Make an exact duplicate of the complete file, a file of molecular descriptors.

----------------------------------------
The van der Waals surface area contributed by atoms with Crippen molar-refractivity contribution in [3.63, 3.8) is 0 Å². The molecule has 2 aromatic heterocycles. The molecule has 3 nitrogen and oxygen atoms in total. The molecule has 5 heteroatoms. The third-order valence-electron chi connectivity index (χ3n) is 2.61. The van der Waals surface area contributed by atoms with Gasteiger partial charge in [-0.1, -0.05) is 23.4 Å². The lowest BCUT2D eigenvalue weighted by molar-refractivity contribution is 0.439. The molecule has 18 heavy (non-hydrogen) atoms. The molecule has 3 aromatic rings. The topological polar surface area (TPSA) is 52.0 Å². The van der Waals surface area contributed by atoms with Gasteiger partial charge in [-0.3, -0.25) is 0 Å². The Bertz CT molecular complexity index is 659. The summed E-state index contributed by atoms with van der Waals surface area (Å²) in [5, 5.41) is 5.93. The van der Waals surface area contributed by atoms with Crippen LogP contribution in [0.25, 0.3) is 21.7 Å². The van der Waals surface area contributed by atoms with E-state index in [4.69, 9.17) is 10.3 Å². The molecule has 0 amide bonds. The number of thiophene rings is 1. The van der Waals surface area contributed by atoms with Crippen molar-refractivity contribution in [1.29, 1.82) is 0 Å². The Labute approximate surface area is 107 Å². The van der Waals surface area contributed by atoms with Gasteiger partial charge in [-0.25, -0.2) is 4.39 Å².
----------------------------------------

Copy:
The van der Waals surface area contributed by atoms with Crippen molar-refractivity contribution in [3.63, 3.8) is 0 Å². The molecule has 2 aromatic heterocycles. The molecule has 3 nitrogen and oxygen atoms in total. The molecule has 5 heteroatoms. The third-order valence-electron chi connectivity index (χ3n) is 2.61. The van der Waals surface area contributed by atoms with Gasteiger partial charge in [-0.1, -0.05) is 23.4 Å². The lowest BCUT2D eigenvalue weighted by molar-refractivity contribution is 0.439. The molecule has 18 heavy (non-hydrogen) atoms. The molecule has 3 aromatic rings. The topological polar surface area (TPSA) is 52.0 Å². The van der Waals surface area contributed by atoms with Gasteiger partial charge in [-0.3, -0.25) is 0 Å². The Bertz CT molecular complexity index is 659. The summed E-state index contributed by atoms with van der Waals surface area (Å²) in [5, 5.41) is 5.93. The van der Waals surface area contributed by atoms with Crippen LogP contribution in [0.25, 0.3) is 21.7 Å². The van der Waals surface area contributed by atoms with E-state index in [4.69, 9.17) is 10.3 Å². The molecule has 0 amide bonds. The number of thiophene rings is 1. The van der Waals surface area contributed by atoms with Crippen molar-refractivity contribution in [1.29, 1.82) is 0 Å². The Labute approximate surface area is 107 Å². The van der Waals surface area contributed by atoms with Gasteiger partial charge in [-0.25, -0.2) is 4.39 Å².